It has been ten years since Bryan Fuller's remarkable series Pushing Daisies premiered on ABC. The show, about a man who can bring people back to life and uses this skill to solve murders, only lasted two seasons, but still holds a special place in the hearts of fans. One of those fans is Fuller himself.
In an interview with Vanity Fair, Fuller opens up about his love for the series. “It’s perhaps the purest expression of my creativity, as derivative as it is,” he says now. “It’s full of things that make me happy as an artist. So when anyone appreciates the show, they’re appreciating me.”
Despite dealing with death, the show, at its core, was a story about love. Ned's childhood sweetheart is murdered, and he uses his ability to bring her back to life, even though he could never, ever touch her. If he did, she would die again, for good.
Fuller admits that this plotline was inspired by his time as a gay man growing up during the AIDS epidemic. In the 1980s (and even into the 1990s), AIDS was considered a "gay man's disease," and was a certain death sentence.
“Unprotected sex meant death for so long,” says Fuller. “There was always an interesting gay metaphor in Pushing Daisies that was at the root of my understanding of these characters. Ten years ago, there was danger associated with intimate touch. I think a lot of those things were probably at the back of my mind as I was creating a universe where something so simple, something that is common in heterosexual relationships, was something that would kill you.”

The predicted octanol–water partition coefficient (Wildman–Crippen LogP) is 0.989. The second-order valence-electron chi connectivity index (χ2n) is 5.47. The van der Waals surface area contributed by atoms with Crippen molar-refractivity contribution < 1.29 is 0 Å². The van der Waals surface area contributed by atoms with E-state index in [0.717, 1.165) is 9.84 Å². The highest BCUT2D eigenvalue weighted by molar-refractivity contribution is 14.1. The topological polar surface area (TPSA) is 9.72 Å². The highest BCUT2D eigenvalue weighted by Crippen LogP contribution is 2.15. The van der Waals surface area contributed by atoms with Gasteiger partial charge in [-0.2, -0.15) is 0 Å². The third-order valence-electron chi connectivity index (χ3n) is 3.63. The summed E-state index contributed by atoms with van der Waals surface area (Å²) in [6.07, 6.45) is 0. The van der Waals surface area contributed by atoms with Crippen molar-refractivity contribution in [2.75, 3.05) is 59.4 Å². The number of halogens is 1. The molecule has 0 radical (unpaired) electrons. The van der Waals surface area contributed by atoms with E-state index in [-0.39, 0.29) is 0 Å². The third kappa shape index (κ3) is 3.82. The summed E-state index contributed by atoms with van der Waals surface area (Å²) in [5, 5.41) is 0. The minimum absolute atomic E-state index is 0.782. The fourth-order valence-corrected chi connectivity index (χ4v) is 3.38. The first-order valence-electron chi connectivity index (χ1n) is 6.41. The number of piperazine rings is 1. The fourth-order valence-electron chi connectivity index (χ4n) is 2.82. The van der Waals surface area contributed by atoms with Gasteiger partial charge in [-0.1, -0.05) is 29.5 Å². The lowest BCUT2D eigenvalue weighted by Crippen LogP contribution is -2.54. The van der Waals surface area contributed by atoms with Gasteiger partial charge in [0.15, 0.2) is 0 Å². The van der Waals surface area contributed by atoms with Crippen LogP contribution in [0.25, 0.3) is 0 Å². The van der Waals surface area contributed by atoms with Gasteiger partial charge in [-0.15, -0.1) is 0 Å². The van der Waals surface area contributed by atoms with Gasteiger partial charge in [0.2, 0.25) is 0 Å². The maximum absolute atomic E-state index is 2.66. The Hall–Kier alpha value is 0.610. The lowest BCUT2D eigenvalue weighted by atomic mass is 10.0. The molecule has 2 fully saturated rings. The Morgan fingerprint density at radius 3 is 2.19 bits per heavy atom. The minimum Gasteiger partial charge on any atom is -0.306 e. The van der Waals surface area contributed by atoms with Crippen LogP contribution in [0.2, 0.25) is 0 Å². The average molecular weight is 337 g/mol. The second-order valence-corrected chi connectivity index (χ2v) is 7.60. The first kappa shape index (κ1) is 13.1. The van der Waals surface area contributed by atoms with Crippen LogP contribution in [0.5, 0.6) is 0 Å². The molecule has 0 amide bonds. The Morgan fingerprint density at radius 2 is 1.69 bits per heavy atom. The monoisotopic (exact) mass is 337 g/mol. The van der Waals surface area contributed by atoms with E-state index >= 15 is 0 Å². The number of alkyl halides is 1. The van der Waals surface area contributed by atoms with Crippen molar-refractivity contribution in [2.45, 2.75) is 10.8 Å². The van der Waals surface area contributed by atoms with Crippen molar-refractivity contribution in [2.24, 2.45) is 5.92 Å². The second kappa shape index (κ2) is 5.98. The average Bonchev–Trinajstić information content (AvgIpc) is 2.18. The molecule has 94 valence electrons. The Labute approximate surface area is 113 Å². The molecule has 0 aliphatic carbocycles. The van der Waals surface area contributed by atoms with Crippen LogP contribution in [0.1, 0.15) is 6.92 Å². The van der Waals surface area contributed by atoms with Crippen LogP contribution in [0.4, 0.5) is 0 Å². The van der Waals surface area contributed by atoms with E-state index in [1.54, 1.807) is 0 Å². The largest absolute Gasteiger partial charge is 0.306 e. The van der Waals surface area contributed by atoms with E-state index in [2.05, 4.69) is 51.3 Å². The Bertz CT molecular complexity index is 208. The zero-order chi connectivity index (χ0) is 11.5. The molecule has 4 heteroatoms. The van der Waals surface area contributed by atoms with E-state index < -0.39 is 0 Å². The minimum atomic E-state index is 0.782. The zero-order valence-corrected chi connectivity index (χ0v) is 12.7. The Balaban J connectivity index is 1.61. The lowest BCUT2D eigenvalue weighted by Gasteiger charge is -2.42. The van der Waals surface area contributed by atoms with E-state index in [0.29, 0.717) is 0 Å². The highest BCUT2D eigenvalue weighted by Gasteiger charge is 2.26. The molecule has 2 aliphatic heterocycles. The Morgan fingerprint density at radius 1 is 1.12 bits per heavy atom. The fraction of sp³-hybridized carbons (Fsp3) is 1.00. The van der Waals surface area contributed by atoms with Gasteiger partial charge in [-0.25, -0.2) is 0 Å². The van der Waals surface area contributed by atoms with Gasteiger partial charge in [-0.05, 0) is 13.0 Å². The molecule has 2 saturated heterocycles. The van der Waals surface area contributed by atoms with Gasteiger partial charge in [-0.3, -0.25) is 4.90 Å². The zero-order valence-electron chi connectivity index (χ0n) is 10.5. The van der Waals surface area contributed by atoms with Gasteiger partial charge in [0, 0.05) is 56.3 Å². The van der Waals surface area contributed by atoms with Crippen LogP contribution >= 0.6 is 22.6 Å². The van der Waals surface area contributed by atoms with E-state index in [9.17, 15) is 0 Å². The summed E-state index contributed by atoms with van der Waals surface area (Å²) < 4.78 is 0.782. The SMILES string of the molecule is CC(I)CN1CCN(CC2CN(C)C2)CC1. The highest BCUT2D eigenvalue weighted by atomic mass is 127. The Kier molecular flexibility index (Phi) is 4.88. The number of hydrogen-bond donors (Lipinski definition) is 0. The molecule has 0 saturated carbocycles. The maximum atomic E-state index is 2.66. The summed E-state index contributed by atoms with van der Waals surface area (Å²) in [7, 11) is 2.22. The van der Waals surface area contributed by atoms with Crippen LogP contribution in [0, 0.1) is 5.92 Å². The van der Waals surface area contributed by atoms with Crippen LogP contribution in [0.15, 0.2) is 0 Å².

The show would only last two seasons at ABC, walking a line between ambitious art and family-friendly content. Interestingly, this seems to be a path ABC explores every decade. In the 2000s, it was Pushing Daisies; in the 1990s it was Twin Peaks (though Twin Peaks was definitely far less family-friendly). Twin Peaks got its reboot, a glorious, 18-hour series on Showtime. Could Pushing Daisies have the same opportunity?
“I still would love to do Pushing Daisies as a Broadway musical,” says Fuller. “I’d love to see it return as a mini-series for Netflix, Apple, or Amazon, or whoever would pick it up. I ask Warner Bros. every year to see if they’d be open to it. There are some obstacles there as far as revitalizing it as a television show, but like I said, I’d love to see it as a Broadway musical."